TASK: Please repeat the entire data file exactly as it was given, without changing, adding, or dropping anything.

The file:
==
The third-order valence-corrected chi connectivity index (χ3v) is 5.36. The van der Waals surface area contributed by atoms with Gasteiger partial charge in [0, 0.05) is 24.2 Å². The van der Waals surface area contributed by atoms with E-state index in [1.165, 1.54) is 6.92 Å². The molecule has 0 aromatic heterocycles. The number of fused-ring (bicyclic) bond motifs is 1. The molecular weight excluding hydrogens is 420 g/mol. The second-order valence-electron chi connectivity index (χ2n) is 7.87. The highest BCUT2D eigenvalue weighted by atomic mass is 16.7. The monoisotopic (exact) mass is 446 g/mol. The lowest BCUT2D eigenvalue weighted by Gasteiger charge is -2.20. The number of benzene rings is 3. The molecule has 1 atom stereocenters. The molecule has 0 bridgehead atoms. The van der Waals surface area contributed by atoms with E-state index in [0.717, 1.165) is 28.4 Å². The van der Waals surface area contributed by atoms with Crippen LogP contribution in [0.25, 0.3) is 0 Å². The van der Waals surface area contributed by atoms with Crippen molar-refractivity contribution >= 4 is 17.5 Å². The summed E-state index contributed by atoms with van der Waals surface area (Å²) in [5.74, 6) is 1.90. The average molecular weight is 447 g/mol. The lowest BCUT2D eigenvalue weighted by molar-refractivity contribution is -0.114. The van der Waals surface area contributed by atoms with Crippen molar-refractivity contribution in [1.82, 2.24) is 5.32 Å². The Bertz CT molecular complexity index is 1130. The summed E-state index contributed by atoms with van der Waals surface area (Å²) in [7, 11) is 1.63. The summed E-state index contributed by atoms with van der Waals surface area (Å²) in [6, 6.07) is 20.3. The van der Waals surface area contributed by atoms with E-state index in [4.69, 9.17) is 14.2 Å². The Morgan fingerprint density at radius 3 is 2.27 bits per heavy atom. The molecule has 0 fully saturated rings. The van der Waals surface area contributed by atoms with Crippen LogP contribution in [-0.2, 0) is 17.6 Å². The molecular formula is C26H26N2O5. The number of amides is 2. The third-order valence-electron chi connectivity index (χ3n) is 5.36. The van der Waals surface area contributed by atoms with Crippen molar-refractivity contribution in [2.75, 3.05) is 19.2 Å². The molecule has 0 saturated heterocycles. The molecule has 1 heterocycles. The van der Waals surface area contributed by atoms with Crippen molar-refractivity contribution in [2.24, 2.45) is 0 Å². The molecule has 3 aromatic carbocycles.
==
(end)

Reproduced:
The third-order valence-corrected chi connectivity index (χ3v) is 5.36. The van der Waals surface area contributed by atoms with Gasteiger partial charge in [0, 0.05) is 24.2 Å². The van der Waals surface area contributed by atoms with E-state index in [1.165, 1.54) is 6.92 Å². The molecule has 0 aromatic heterocycles. The number of fused-ring (bicyclic) bond motifs is 1. The molecular weight excluding hydrogens is 420 g/mol. The second-order valence-electron chi connectivity index (χ2n) is 7.87. The highest BCUT2D eigenvalue weighted by atomic mass is 16.7. The monoisotopic (exact) mass is 446 g/mol. The lowest BCUT2D eigenvalue weighted by Gasteiger charge is -2.20. The number of benzene rings is 3. The molecule has 1 atom stereocenters. The molecule has 0 bridgehead atoms. The van der Waals surface area contributed by atoms with E-state index in [0.717, 1.165) is 28.4 Å². The van der Waals surface area contributed by atoms with Crippen LogP contribution in [0.25, 0.3) is 0 Å². The van der Waals surface area contributed by atoms with Crippen molar-refractivity contribution >= 4 is 17.5 Å². The summed E-state index contributed by atoms with van der Waals surface area (Å²) in [5.74, 6) is 1.90. The average molecular weight is 447 g/mol. The lowest BCUT2D eigenvalue weighted by molar-refractivity contribution is -0.114. The van der Waals surface area contributed by atoms with Crippen molar-refractivity contribution in [1.82, 2.24) is 5.32 Å². The Bertz CT molecular complexity index is 1130. The summed E-state index contributed by atoms with van der Waals surface area (Å²) in [7, 11) is 1.63. The summed E-state index contributed by atoms with van der Waals surface area (Å²) in [6, 6.07) is 20.3. The van der Waals surface area contributed by atoms with E-state index in [4.69, 9.17) is 14.2 Å². The Morgan fingerprint density at radius 3 is 2.27 bits per heavy atom. The molecule has 0 fully saturated rings. The van der Waals surface area contributed by atoms with Crippen LogP contribution in [-0.2, 0) is 17.6 Å². The molecular formula is C26H26N2O5. The number of amides is 2. The third-order valence-electron chi connectivity index (χ3n) is 5.36. The van der Waals surface area contributed by atoms with Crippen molar-refractivity contribution in [2.75, 3.05) is 19.2 Å². The molecule has 0 saturated heterocycles. The molecule has 1 heterocycles. The van der Waals surface area contributed by atoms with Crippen molar-refractivity contribution in [2.24, 2.45) is 0 Å². The molecule has 3 aromatic carbocycles.